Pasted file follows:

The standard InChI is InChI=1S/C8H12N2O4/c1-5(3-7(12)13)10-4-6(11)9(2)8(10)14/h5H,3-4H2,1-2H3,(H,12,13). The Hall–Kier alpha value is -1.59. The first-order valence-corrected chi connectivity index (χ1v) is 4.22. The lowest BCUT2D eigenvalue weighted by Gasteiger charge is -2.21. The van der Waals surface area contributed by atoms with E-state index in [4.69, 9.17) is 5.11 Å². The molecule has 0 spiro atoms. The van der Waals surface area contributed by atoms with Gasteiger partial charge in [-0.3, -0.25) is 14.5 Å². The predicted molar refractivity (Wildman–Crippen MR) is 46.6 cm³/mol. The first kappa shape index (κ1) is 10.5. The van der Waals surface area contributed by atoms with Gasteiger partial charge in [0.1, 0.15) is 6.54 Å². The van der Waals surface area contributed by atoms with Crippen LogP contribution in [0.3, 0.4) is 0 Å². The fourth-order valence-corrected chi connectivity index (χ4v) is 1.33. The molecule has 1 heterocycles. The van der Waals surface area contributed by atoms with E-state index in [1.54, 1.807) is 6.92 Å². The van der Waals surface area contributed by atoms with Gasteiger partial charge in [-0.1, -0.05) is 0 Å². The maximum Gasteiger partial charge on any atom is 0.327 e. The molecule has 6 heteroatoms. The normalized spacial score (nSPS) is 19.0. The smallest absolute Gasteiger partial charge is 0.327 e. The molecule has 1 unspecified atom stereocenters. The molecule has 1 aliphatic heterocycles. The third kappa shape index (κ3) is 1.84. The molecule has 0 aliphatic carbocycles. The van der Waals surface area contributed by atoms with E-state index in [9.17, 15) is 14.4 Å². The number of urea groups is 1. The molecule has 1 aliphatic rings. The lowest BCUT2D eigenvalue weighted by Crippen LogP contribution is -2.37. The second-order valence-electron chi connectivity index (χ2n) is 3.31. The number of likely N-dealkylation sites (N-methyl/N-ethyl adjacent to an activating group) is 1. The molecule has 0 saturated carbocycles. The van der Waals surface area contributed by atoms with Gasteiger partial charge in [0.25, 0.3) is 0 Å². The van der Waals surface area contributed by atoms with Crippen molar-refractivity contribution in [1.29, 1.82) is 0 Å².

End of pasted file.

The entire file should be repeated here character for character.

The standard InChI is InChI=1S/C8H12N2O4/c1-5(3-7(12)13)10-4-6(11)9(2)8(10)14/h5H,3-4H2,1-2H3,(H,12,13). The Hall–Kier alpha value is -1.59. The first-order valence-corrected chi connectivity index (χ1v) is 4.22. The lowest BCUT2D eigenvalue weighted by Gasteiger charge is -2.21. The van der Waals surface area contributed by atoms with E-state index in [4.69, 9.17) is 5.11 Å². The molecule has 0 spiro atoms. The van der Waals surface area contributed by atoms with Gasteiger partial charge in [-0.3, -0.25) is 14.5 Å². The predicted molar refractivity (Wildman–Crippen MR) is 46.6 cm³/mol. The first kappa shape index (κ1) is 10.5. The van der Waals surface area contributed by atoms with Gasteiger partial charge in [0.1, 0.15) is 6.54 Å². The van der Waals surface area contributed by atoms with Crippen LogP contribution in [0.3, 0.4) is 0 Å². The fourth-order valence-corrected chi connectivity index (χ4v) is 1.33. The molecule has 1 heterocycles. The van der Waals surface area contributed by atoms with E-state index in [1.54, 1.807) is 6.92 Å². The van der Waals surface area contributed by atoms with Gasteiger partial charge in [-0.1, -0.05) is 0 Å². The maximum Gasteiger partial charge on any atom is 0.327 e. The molecule has 6 heteroatoms. The normalized spacial score (nSPS) is 19.0. The smallest absolute Gasteiger partial charge is 0.327 e. The molecule has 1 unspecified atom stereocenters. The molecule has 1 aliphatic heterocycles. The third kappa shape index (κ3) is 1.84. The molecule has 0 aliphatic carbocycles. The van der Waals surface area contributed by atoms with E-state index in [9.17, 15) is 14.4 Å². The number of urea groups is 1. The molecule has 1 aliphatic rings. The lowest BCUT2D eigenvalue weighted by Crippen LogP contribution is -2.37. The second-order valence-electron chi connectivity index (χ2n) is 3.31. The number of likely N-dealkylation sites (N-methyl/N-ethyl adjacent to an activating group) is 1. The molecule has 0 saturated carbocycles. The van der Waals surface area contributed by atoms with Gasteiger partial charge in [0.25, 0.3) is 0 Å². The van der Waals surface area contributed by atoms with Crippen molar-refractivity contribution in [1.29, 1.82) is 0 Å².